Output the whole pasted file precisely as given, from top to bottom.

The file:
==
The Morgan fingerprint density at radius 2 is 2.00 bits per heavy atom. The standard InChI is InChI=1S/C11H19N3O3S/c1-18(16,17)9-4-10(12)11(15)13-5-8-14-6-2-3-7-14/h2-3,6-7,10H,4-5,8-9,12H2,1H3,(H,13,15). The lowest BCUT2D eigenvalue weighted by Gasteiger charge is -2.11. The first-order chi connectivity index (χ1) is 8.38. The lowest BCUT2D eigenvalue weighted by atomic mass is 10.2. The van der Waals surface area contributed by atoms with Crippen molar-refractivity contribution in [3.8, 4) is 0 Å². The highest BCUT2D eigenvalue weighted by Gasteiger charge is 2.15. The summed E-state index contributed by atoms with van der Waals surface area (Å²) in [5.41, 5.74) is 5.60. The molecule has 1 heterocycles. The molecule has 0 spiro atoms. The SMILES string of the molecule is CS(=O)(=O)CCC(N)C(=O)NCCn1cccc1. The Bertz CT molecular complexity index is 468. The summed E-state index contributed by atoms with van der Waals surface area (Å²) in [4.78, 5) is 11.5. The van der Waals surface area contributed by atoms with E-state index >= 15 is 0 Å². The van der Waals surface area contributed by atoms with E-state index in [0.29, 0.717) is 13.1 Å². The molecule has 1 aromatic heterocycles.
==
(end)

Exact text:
The Morgan fingerprint density at radius 2 is 2.00 bits per heavy atom. The standard InChI is InChI=1S/C11H19N3O3S/c1-18(16,17)9-4-10(12)11(15)13-5-8-14-6-2-3-7-14/h2-3,6-7,10H,4-5,8-9,12H2,1H3,(H,13,15). The lowest BCUT2D eigenvalue weighted by Gasteiger charge is -2.11. The first-order chi connectivity index (χ1) is 8.38. The lowest BCUT2D eigenvalue weighted by atomic mass is 10.2. The van der Waals surface area contributed by atoms with Crippen molar-refractivity contribution in [3.8, 4) is 0 Å². The highest BCUT2D eigenvalue weighted by Gasteiger charge is 2.15. The summed E-state index contributed by atoms with van der Waals surface area (Å²) in [5.41, 5.74) is 5.60. The molecule has 1 heterocycles. The molecule has 0 spiro atoms. The SMILES string of the molecule is CS(=O)(=O)CCC(N)C(=O)NCCn1cccc1. The Bertz CT molecular complexity index is 468. The summed E-state index contributed by atoms with van der Waals surface area (Å²) in [4.78, 5) is 11.5. The van der Waals surface area contributed by atoms with E-state index >= 15 is 0 Å². The van der Waals surface area contributed by atoms with E-state index in [0.29, 0.717) is 13.1 Å². The molecule has 1 aromatic heterocycles.